Will NATO be left in the cold in Washington’s offensive toward Russia?
Published: Jan 12, 2022 09:44 PM
NATO. Photo: IC

Photo: IC

Worries about the risk of war in Ukraine have led to negotiations between Russia and the West, including the US, NATO, and the Organization for Security and Co-operation in Europe. The latest round of US-Russia security talks proves that the US is neither prepared nor able to mount an assertive diplomatic offensive toward Russia. But the two sides seem to have reached some consensus on the need to "cool down" the situation in Ukraine. This made NATO, which held a meeting with Russia on Wednesday, somewhat embarrassed.

As a buffer between the West and Russia, Ukraine is a decisive factor in the geopolitical game between Russia and the West. It is the main geopolitical defense for Russia if it turns East, and a strategic high ground for the West to suppress Russia if it turns West. Therefore, the Ukrainian crisis and the solution to it demonstrate the game between Russia and the West.

The Biden administration has made a gesture of providing security protection for Europe. Regarding Russia, the US has been engaging in the bilateral strategic stability dialogue to make "nonfatal" rules in the game between the two countries. At the same time, the US encourages NATO and Ukraine to cooperate closely, especially around the Black Sea (in other words, NATO's eastern flank), to strengthen the strategic offensive against Russia.

The solution to the Ukraine problem under the leadership of Washington is to use NATO to launch an offensive against Russia. This essentially deviates from the European approach that focuses more on diplomatic negotiations and interest exchange. Therefore, the situation in Ukraine will shift rapidly toward military confrontation.

The latest round of US-Russia talks was followed by a meeting between NATO and Russia. Even though no substantial progress will be made during the latter event, both sides may still get what they want. Russia could try to obtain favorable bargaining chips in the negotiations by threatening to end engagement with NATO at any time. As for NATO, it may regard the negotiations as a result of being tough on Russia and forcing it to restart dialogue. In this way, NATO can prove that it still has a role to play in Europe-Russia relations and European security.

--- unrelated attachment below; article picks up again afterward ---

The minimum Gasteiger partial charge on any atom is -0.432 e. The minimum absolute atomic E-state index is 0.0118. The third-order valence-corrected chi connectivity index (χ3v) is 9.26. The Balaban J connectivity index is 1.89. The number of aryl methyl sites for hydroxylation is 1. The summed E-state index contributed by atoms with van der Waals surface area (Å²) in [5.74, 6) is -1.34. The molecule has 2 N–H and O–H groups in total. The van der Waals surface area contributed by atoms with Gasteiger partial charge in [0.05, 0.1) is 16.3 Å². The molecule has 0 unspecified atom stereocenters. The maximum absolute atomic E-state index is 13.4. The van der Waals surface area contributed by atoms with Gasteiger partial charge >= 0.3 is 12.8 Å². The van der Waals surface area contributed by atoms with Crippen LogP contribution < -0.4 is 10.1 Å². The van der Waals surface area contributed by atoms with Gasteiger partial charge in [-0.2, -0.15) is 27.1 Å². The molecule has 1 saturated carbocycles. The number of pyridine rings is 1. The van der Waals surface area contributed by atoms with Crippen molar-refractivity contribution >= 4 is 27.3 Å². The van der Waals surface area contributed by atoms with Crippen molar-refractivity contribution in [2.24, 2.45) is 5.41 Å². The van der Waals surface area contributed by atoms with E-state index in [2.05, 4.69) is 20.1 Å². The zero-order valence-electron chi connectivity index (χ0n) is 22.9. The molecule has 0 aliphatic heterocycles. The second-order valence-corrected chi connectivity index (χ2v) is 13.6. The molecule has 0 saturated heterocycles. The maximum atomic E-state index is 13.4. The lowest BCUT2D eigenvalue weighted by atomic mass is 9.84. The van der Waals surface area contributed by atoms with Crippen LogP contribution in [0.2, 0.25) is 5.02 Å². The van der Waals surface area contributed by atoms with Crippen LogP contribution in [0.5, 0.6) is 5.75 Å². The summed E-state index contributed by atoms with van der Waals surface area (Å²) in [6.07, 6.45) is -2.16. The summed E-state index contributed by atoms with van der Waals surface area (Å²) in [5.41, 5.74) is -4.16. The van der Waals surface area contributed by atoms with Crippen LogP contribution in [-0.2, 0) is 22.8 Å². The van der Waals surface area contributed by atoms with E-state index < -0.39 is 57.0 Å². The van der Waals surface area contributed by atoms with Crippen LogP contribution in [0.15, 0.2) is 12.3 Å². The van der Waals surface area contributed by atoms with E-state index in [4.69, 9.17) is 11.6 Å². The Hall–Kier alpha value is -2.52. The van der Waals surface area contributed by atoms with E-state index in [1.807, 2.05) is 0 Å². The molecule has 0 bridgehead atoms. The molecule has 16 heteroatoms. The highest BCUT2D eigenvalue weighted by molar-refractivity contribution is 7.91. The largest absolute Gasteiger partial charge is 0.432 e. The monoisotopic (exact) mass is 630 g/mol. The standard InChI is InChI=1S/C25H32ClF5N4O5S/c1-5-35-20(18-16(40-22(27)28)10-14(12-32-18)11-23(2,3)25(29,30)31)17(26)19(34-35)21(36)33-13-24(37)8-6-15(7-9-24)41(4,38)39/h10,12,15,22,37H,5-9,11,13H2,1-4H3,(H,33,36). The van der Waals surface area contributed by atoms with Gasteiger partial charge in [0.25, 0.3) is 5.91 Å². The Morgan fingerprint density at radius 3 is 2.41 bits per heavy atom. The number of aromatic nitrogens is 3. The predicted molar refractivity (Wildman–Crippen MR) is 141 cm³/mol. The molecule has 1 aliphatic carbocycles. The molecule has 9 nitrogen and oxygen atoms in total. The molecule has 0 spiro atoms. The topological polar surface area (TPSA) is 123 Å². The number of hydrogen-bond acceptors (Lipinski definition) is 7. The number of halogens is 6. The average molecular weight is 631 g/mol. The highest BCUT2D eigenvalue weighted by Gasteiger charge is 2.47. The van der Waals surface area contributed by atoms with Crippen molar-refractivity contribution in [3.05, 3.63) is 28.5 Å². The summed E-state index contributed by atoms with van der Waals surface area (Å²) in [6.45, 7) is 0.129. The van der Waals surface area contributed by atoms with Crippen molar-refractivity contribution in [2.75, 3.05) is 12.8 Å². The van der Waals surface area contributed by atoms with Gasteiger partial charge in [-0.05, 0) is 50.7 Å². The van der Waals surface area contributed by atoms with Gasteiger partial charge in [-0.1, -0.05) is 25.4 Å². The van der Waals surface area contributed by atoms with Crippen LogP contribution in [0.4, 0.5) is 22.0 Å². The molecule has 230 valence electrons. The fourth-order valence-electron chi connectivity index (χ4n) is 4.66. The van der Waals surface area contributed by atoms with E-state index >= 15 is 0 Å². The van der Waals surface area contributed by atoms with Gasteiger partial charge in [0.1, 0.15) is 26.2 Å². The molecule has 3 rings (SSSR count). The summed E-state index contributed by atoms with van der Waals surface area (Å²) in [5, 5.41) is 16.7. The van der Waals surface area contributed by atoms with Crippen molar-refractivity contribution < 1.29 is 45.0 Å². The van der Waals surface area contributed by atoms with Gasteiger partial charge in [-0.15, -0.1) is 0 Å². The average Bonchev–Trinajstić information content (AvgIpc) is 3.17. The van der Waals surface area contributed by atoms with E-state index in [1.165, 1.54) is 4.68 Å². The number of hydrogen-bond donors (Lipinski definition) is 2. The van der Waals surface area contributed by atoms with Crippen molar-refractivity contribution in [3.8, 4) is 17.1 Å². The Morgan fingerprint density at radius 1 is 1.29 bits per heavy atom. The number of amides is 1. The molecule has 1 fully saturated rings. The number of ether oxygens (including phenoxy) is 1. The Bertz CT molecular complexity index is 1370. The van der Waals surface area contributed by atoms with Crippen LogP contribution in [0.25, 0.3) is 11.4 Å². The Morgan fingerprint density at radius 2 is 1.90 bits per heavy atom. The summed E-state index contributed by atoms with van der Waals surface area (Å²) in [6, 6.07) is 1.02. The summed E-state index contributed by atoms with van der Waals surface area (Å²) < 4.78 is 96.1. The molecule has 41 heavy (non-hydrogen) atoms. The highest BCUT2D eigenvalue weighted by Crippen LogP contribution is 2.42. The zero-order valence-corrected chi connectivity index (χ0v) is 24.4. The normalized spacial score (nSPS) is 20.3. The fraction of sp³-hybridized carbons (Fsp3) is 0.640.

However, after gaining limited "political results," NATO needs to face an embarrassing reality: After Russia and the US signaled a consensus on cooling down the Ukraine situation during their talks, will the value of NATO to the US be greatly reduced? If in subsequent negotiations Russia insists that NATO suspend cooperation with Ukraine and stop eastward expansion, how can NATO prove its "value" to the US by emphasizing its "obligations" to Ukraine? 

The US and NATO view Ukraine as a partner but did not grant it NATO membership. In this way, they want to gain an upper hand in their game with Russia. They could not only stir up the regional situation by providing Ukraine with military equipment and holding joint military exercises, but also use "Ukraine is not a NATO member" as an excuse to avoid open confrontation with Russia. 

But Russia has already seen through such tricks by the US and NATO. Therefore, Moscow is forcing NATO to clarify its relationship with Ukraine amid the escalation of military confrontation to avoid strategic consumption. If NATO cannot stop this round of strategic and diplomatic counter-offensives from Russia, all the "achievements" it gained from squeezing Russia's room on both the eastern and western fronts will vanish. 

The Ukraine crisis and the US-Russia interaction have made Europe uncomfortable and anxious. In order to take its fate into its own hands, Europe should put strategic autonomy into real practice. It should make up its mind to "prioritize European solutions to European problems." The price for relying on others is vulnerability to others' influence. 

To resolve the Ukraine issue, it's necessary for Europe to make the relevant parties rebuild confidence in the Normandy format. When it comes to relations with Russia, it's necessary to promote de-escalation through dialogues as France and Germany suggested, and promote bilateral relations to a state of stability. Regarding issues that concern its own security, NATO should influence and constrain the US through the US-Europe bilateral mechanism and the NATO framework instead of becoming a chess piece to be sacrificed by the US. 

The author is director of the Department of European Studies, China Institute of International Studies. opinion@globaltimes.com.cn